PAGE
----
Friday, May 17, 2013

Tomorrow: back and forth

My little dude stood at the front of the room, two cinder blocks holding up a piece of plywood. I could see him breathe in and out a few times, rehearse in his mind the movement and then go to strike. Strike means putting his little paw through a board.

A board. Breaking a board.

I kissed these hands tonight. They are small, somewhat gamey and dirty...who knew they could be the delivery of such power.

D has been in martial arts for five years now. In that time, I have seen him grow from a kid who was unsteady and unsure about engaging to a force to be reckoned with on the mat. I love watching him work through the forms that require memory and patterning. I love watching him bring power and precision to something he loves. Mostly, I love that this is a space that has been a constant for him for five years. A great teacher/master/mentor, good friends who practice with him, work that his body and mind know well: all a part of this journey he's been on for five years. When you are approaching 10, 5 years is half of your lifetime.

Tomorrow he goes for his black belt. There have been essays to write, there have been pictures to take and forms to brush up on and patches to be sewn on. It's a beginning, not and end, but it feels like a huge mile marker in this little guy's life. It started in Kindergarten and we are here on the brink of middle school. So much has changed, but he remains the still amazing boy.

Good luck tomorrow, chico. We love you.

Monday, May 13, 2013

From Inside the Center

I began to write this post ages ago and then read a post from one of my favorite yoga writers. It's really the essence of everything I wanted to say in a single line:

And a constant feeling of being broken open from inside the center of the chest, to everything. Everything.  -Inside Owl

Flat on my back, eyes closed, I'm summoning the courage to move my hands into position. Then, moving my feet in towards my sits bones, I pause again, playing into the nattering around the edges of something when that something needs to be done but the will isn't there.

Now I'm thinking about why I am pausing, what is holding me back from lifting, arching my back, leaning into my outstretched arms, moving into full Urdva Dhanurasana (Wheel pose).

Now I'm thinking about how this thinking is really an excuse to pause more.

Finally I push up, fearful, and feel the familiar pull of too much scar tissue, the shakiness in shoulders and legs, the arch of an unseasoned back. I push forward onto my hands and breathe through five inhalations and exhalations. Sometimes my teacher comes to brace my shoulders and pull me deeper into the pose. By tradition, I'm in it for two more and by the end I'm lying on the mat, nearly in tears.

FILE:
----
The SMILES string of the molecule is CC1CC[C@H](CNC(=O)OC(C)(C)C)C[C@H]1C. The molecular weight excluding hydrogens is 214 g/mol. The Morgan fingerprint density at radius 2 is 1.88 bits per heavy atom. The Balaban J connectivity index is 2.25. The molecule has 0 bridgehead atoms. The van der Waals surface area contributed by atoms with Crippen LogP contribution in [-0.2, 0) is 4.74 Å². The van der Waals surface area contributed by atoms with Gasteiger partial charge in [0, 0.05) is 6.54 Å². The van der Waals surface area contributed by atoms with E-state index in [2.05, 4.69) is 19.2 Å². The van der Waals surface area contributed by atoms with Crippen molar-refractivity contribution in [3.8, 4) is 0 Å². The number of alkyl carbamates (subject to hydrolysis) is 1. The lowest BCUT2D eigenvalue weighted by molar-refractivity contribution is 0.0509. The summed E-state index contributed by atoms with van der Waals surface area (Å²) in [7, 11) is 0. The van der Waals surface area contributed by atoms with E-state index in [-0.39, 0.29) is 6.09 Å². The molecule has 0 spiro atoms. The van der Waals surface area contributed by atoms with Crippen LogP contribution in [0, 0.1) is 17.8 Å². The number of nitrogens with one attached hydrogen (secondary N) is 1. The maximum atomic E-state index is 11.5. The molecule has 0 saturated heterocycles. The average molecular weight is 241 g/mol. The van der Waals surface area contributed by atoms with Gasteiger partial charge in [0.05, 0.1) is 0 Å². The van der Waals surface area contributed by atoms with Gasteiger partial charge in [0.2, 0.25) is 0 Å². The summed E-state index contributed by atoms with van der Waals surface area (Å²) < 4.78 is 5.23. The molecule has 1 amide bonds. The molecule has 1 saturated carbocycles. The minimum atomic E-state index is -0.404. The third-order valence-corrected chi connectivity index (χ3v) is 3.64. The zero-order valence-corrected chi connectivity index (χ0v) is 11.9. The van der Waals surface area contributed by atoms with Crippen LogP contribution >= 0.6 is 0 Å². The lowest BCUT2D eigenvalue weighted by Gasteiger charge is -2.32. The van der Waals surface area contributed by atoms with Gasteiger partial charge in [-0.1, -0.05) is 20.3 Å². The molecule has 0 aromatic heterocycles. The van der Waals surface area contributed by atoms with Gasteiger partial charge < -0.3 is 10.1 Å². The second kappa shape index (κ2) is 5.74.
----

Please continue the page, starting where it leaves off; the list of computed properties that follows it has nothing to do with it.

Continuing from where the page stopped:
I've been spending a lot of time wondering why I am so scared of the Wheel. Different theories, mostly about my physical nature, abound:  I don't trust my own strength; I fear that my arms will fail and I will fall on my head; I know the feeling of the scar tissue stretching freaks me out.

But in the great-grand scheme of things, this asana is an exposition on fragility, of evolving, of pushing out, of trusting oneself, of asking others for support and of finding the opening that leads you forward. It is opening your heart, being vulnerable. It is flexing your spine that has grown rigid and static. It's brilliant and scary. As I do it more, it doesn't necessarily get easier. In fact, it seems to get harder, in many ways, to hurdle the fear and push into it anyway.

But I breathe and go, breathe and go, breathe and go and then let myself take it in, this feeling of discomfort and fear that so clearly mirrors the interior of my mind.

To everything. Everything.

Sunday, May 12, 2013

Motherless Day

For Denise, in particular.

I am declaring a new National Holiday, Motherless Day.

It's a day where the legions of us motherless daughters will meet in a beautiful place to grieve. Tents will crop up with signs outside that say "Lost The Best Woman Ever", "Unresolved Shit", "Denial", "Guilt", "Sadness", "Struggling to Be the Woman She'd Want Me to Be", "Grief", "Will Never Be the Same". Inside there will be Listeners who know when to nod, when to hand over tissue, when to comment. Listeners are alumnae of the former year's camp who come back year after year because it's never over. Because nobody knows like another motherless daughter.

There will be special sessions on "Surviving that Fucking Hallmark Holiday" both for motherless daughters who have no children and have to suffer through a day of total reminder of every inch of loss and for daughters who themselves are mothers and have to plaster on the smile knowing that their own girls look to this day as a day to love someone who someday will be no more.

Screw the Avon walk. I want a Motherless Day.

At night we motherless daughters will make mad feasts of our mothers' finest foods. Comfort food like Velveeta and rotel or Chicken in Wine sauce or delicious tenderloin cooked to perfection and topped with a cold bernaise. We will tell stories of how we learned to cook at our mother's elbow, just as I taught my girl today, or how our mothers were lousy cooks but could order like champs. 

We will make the first toast to our lost mothers with their favorite mother's little helper: chablis, cheap scotch, valium... spanning the years of Halston dresses and power suits and jogging suits and nightgowns that we remember from our youth.

But most of all, we will wander this space of lostness, of being cast slightly adrift in the absence of that anchor that moored us. But we won't be alone.

It's a big tent. Come on in.